A new study has uncovered that women in the perimenopausal stage, the period before menopause characterized by the gradual decline in ovarian function and the cessation of reproductive years, are at an increased risk of experiencing depression.

Perimenopause occurs around three to five years before the onset of menopause and lasts until one year after a woman's last period. During this stage, estrogen and progesterone levels start to fluctuate, causing menopausal symptoms, including mood swings and irregular menstrual cycles.

Earlier studies have shown that different menopausal stages are associated with an elevated risk for depressive symptoms and diagnoses.

According to the latest study published in the Journal of Affective Disorders, there is a 40% increased risk of depression at the perimenopausal stage compared to the premenopausal stage. However, the study did not find a significantly increased risk for depression in the post-menopausal stage, compared to premenopausal women.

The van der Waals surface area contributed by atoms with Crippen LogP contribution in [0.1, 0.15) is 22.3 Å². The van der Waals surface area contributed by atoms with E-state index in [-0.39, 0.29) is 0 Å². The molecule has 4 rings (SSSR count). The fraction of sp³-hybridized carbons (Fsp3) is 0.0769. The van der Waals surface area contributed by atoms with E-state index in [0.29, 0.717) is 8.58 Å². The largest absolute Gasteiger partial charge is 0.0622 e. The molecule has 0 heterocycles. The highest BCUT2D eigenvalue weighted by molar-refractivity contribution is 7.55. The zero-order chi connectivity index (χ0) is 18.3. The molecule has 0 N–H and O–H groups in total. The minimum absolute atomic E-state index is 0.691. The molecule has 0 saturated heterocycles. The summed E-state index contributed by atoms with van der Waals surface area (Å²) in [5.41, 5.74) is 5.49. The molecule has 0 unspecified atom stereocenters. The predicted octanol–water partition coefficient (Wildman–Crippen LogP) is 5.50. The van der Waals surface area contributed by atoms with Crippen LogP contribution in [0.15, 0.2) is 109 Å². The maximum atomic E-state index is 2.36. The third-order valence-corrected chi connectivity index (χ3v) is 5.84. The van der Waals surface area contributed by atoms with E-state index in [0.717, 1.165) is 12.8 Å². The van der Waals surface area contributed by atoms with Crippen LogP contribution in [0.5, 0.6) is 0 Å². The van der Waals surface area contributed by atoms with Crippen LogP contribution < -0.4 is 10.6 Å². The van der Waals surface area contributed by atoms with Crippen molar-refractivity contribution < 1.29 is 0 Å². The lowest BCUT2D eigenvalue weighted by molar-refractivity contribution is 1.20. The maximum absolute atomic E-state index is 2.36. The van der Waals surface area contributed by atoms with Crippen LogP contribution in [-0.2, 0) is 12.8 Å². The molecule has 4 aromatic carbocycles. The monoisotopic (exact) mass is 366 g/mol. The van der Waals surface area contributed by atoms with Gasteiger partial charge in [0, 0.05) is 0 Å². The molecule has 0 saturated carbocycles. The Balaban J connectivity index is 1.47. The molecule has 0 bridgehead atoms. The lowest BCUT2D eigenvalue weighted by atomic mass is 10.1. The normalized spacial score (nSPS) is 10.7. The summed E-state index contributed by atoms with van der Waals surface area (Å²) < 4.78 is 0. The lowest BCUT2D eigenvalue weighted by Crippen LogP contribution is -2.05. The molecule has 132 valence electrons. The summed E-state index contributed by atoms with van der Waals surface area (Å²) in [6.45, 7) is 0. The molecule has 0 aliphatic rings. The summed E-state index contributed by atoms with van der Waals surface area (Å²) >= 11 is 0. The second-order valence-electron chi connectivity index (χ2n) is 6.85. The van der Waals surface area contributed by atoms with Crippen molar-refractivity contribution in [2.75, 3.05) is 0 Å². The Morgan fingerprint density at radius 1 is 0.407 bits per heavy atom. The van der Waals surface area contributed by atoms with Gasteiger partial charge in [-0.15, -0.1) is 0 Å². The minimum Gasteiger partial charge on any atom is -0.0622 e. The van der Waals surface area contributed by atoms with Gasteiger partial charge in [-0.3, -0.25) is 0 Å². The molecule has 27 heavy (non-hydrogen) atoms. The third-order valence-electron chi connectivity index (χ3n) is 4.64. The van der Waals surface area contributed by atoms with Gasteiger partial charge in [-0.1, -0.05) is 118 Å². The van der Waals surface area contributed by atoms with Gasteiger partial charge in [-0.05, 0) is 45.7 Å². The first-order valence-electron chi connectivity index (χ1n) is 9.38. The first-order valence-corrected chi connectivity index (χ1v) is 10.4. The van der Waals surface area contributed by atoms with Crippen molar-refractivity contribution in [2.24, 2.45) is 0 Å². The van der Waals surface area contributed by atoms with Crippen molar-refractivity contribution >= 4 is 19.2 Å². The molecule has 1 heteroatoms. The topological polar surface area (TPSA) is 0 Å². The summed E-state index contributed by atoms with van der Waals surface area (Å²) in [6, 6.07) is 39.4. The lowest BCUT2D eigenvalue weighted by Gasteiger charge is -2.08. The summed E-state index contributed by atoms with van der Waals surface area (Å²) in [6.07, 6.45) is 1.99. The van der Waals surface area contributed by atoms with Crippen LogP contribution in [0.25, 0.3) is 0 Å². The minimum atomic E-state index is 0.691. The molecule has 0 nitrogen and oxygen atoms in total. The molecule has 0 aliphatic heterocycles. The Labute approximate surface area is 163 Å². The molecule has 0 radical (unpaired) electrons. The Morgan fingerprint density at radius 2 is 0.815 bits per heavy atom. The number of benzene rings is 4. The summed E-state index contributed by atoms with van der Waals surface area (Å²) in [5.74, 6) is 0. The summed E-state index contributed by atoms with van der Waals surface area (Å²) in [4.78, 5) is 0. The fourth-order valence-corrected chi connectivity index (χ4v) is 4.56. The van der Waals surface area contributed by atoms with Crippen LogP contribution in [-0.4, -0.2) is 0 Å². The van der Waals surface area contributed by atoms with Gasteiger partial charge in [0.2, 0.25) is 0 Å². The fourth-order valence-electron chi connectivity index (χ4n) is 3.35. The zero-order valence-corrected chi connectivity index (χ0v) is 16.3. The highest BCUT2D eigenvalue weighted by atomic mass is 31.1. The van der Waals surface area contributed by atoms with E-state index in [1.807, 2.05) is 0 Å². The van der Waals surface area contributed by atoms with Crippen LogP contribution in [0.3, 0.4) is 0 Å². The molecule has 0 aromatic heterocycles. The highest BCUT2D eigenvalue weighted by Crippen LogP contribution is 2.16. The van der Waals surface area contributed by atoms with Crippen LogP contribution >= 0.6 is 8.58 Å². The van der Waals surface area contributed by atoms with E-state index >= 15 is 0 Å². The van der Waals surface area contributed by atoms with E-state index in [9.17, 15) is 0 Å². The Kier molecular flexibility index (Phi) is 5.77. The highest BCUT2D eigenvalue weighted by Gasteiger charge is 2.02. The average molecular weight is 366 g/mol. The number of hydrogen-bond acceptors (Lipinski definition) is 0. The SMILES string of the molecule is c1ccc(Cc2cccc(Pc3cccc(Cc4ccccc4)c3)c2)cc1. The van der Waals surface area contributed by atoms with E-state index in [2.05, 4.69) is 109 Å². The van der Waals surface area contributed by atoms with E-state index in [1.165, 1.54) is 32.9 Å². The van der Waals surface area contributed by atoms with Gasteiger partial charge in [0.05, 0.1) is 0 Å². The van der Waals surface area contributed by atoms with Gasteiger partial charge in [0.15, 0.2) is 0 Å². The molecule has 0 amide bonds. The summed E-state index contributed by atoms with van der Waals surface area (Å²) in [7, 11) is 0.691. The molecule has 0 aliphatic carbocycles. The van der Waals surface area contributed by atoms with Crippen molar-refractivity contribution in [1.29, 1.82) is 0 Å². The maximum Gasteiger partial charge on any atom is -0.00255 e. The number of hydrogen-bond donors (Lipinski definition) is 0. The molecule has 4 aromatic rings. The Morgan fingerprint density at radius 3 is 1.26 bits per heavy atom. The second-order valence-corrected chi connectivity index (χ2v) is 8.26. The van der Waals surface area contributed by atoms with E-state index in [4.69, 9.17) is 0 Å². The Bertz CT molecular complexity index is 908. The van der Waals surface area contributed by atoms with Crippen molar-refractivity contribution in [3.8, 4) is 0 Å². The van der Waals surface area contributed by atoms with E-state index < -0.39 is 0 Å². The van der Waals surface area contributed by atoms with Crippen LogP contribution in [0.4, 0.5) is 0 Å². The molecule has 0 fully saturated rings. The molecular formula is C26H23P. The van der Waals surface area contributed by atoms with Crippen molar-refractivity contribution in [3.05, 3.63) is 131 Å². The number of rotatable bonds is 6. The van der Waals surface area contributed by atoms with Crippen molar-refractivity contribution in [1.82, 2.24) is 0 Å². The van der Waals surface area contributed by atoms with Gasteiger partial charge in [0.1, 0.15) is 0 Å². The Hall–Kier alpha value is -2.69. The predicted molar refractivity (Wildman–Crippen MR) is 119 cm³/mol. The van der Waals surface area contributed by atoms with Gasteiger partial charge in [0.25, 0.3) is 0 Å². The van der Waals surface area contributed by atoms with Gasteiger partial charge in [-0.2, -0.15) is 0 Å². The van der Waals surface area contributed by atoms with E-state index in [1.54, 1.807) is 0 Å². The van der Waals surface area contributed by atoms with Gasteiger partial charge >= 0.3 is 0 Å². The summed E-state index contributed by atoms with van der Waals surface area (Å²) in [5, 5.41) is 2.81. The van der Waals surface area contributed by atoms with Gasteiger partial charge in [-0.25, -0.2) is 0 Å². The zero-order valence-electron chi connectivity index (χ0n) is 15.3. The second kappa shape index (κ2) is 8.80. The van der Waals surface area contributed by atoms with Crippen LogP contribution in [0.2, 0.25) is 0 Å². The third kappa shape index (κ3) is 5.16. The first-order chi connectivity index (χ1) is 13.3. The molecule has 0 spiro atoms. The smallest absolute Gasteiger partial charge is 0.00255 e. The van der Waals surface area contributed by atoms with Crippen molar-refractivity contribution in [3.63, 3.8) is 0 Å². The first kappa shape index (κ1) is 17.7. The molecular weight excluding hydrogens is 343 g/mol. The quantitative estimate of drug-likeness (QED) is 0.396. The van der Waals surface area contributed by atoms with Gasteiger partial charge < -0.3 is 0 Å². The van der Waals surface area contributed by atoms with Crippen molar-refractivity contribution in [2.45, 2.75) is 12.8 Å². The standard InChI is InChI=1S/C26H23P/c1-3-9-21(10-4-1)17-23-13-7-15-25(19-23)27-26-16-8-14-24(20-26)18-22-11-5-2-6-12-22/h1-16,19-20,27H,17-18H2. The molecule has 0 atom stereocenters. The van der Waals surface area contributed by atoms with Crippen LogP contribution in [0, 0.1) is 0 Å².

The findings were based on a meta-analysis of seven studies involving 9,141 women from across the world that evaluated how different stages of menopause were associated with depression.

"This study shows that women in the perimenopausal stage are significantly more likely to experience depression than either before or after this stage. Our findings emphasize the importance of acknowledging that women in this life stage are more vulnerable to experiencing depression. It also underlines the need to provide support and screening for women to help address their mental health needs effectively," senior author Dr. Roopal Desai said in a news release.

"Women spend years of their lives dealing with menopausal symptoms that can have a huge impact on their wellbeing and quality of life. Our findings show just how significantly the mental health of perimenopausal women can suffer during this time. We need greater awareness and support to ensure they receive appropriate help and care both medically, in the workplace and at home," corresponding author, Professor Aimee Spector, said.

However, there are certain limitations of the study. Criteria and measures used in different studies for evaluating menopausal stages and depression vary, leading to variability in some results. Also, there were only limited studies to compare perimenopause to post-menopause stages.